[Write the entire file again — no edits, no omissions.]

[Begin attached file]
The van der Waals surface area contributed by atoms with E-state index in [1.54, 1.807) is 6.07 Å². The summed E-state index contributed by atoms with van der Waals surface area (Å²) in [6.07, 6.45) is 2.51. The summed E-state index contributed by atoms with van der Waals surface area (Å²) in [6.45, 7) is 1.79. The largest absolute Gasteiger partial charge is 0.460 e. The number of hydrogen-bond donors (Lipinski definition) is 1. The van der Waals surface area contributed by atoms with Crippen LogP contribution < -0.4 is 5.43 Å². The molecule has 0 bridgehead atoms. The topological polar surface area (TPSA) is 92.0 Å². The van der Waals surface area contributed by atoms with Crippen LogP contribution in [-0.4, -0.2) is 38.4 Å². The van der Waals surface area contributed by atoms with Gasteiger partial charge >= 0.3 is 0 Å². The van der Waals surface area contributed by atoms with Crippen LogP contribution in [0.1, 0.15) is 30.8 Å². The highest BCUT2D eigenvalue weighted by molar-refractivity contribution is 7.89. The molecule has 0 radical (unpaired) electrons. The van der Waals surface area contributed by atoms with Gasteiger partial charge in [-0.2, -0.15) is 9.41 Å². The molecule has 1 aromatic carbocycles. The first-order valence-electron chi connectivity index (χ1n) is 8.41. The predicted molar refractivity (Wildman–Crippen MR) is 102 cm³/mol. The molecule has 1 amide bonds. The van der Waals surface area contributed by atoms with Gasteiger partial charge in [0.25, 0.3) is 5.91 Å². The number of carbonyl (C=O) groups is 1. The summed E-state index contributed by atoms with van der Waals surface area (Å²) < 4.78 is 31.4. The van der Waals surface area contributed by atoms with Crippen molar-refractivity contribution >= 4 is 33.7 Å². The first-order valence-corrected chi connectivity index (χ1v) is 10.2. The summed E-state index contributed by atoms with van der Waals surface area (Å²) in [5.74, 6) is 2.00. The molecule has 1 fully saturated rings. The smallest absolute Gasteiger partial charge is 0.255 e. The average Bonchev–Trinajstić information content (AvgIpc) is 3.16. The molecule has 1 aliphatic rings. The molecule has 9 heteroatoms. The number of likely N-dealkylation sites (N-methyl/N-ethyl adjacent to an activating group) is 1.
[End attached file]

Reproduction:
The van der Waals surface area contributed by atoms with E-state index in [1.54, 1.807) is 6.07 Å². The summed E-state index contributed by atoms with van der Waals surface area (Å²) in [6.07, 6.45) is 2.51. The summed E-state index contributed by atoms with van der Waals surface area (Å²) in [6.45, 7) is 1.79. The largest absolute Gasteiger partial charge is 0.460 e. The number of hydrogen-bond donors (Lipinski definition) is 1. The van der Waals surface area contributed by atoms with Crippen LogP contribution < -0.4 is 5.43 Å². The molecule has 0 bridgehead atoms. The topological polar surface area (TPSA) is 92.0 Å². The van der Waals surface area contributed by atoms with Crippen LogP contribution in [-0.4, -0.2) is 38.4 Å². The van der Waals surface area contributed by atoms with Gasteiger partial charge >= 0.3 is 0 Å². The van der Waals surface area contributed by atoms with Crippen LogP contribution in [0.1, 0.15) is 30.8 Å². The highest BCUT2D eigenvalue weighted by molar-refractivity contribution is 7.89. The molecule has 0 radical (unpaired) electrons. The van der Waals surface area contributed by atoms with Gasteiger partial charge in [-0.2, -0.15) is 9.41 Å². The molecule has 1 aromatic carbocycles. The first-order valence-electron chi connectivity index (χ1n) is 8.41. The predicted molar refractivity (Wildman–Crippen MR) is 102 cm³/mol. The molecule has 1 amide bonds. The van der Waals surface area contributed by atoms with Gasteiger partial charge in [0.25, 0.3) is 5.91 Å². The number of carbonyl (C=O) groups is 1. The summed E-state index contributed by atoms with van der Waals surface area (Å²) < 4.78 is 31.4. The van der Waals surface area contributed by atoms with Crippen molar-refractivity contribution >= 4 is 33.7 Å². The first-order valence-corrected chi connectivity index (χ1v) is 10.2. The summed E-state index contributed by atoms with van der Waals surface area (Å²) in [5.74, 6) is 2.00. The molecule has 1 fully saturated rings. The smallest absolute Gasteiger partial charge is 0.255 e. The average Bonchev–Trinajstić information content (AvgIpc) is 3.16. The molecule has 1 aliphatic rings. The molecule has 9 heteroatoms. The number of likely N-dealkylation sites (N-methyl/N-ethyl adjacent to an activating group) is 1.